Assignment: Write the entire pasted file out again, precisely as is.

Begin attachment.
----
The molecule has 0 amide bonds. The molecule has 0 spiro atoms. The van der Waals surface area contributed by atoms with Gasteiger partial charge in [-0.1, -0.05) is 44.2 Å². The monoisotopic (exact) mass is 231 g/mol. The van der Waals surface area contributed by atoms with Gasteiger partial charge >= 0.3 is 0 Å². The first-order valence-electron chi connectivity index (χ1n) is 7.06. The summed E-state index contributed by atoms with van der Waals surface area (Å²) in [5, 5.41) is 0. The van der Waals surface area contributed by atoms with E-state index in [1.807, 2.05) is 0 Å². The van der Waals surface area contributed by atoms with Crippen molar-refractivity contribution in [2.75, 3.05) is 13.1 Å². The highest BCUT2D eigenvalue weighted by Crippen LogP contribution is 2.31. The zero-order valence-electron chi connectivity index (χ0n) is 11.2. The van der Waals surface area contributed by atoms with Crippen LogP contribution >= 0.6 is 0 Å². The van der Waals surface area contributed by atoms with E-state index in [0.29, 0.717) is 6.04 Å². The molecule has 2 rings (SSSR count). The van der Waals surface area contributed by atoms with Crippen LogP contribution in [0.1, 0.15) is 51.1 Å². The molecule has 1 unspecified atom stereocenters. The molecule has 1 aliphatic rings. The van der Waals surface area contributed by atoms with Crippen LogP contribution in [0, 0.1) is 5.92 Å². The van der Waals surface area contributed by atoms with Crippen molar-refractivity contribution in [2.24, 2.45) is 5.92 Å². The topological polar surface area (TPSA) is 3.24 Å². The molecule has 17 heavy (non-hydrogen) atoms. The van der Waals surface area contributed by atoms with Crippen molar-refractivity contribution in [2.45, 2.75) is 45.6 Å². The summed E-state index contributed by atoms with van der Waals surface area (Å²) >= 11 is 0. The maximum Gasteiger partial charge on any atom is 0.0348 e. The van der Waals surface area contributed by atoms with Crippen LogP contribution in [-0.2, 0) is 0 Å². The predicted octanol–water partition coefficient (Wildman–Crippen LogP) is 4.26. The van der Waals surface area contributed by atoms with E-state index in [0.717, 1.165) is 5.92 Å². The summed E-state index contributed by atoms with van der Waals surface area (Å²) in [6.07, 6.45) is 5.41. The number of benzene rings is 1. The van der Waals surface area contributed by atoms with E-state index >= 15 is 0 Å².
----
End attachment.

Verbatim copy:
The molecule has 0 amide bonds. The molecule has 0 spiro atoms. The van der Waals surface area contributed by atoms with Gasteiger partial charge in [-0.1, -0.05) is 44.2 Å². The monoisotopic (exact) mass is 231 g/mol. The van der Waals surface area contributed by atoms with Gasteiger partial charge >= 0.3 is 0 Å². The first-order valence-electron chi connectivity index (χ1n) is 7.06. The summed E-state index contributed by atoms with van der Waals surface area (Å²) in [5, 5.41) is 0. The van der Waals surface area contributed by atoms with E-state index in [1.807, 2.05) is 0 Å². The van der Waals surface area contributed by atoms with Crippen molar-refractivity contribution in [2.75, 3.05) is 13.1 Å². The highest BCUT2D eigenvalue weighted by Crippen LogP contribution is 2.31. The zero-order valence-electron chi connectivity index (χ0n) is 11.2. The van der Waals surface area contributed by atoms with Crippen LogP contribution >= 0.6 is 0 Å². The van der Waals surface area contributed by atoms with E-state index in [0.29, 0.717) is 6.04 Å². The molecule has 2 rings (SSSR count). The van der Waals surface area contributed by atoms with Crippen LogP contribution in [0.1, 0.15) is 51.1 Å². The molecule has 1 unspecified atom stereocenters. The molecule has 1 aliphatic rings. The van der Waals surface area contributed by atoms with Crippen LogP contribution in [0, 0.1) is 5.92 Å². The van der Waals surface area contributed by atoms with Crippen molar-refractivity contribution in [2.24, 2.45) is 5.92 Å². The topological polar surface area (TPSA) is 3.24 Å². The molecule has 17 heavy (non-hydrogen) atoms. The van der Waals surface area contributed by atoms with Crippen molar-refractivity contribution in [2.45, 2.75) is 45.6 Å². The summed E-state index contributed by atoms with van der Waals surface area (Å²) >= 11 is 0. The maximum Gasteiger partial charge on any atom is 0.0348 e. The van der Waals surface area contributed by atoms with Crippen LogP contribution in [-0.2, 0) is 0 Å². The predicted octanol–water partition coefficient (Wildman–Crippen LogP) is 4.26. The van der Waals surface area contributed by atoms with E-state index in [0.717, 1.165) is 5.92 Å². The summed E-state index contributed by atoms with van der Waals surface area (Å²) in [6.07, 6.45) is 5.41. The number of benzene rings is 1. The van der Waals surface area contributed by atoms with E-state index >= 15 is 0 Å².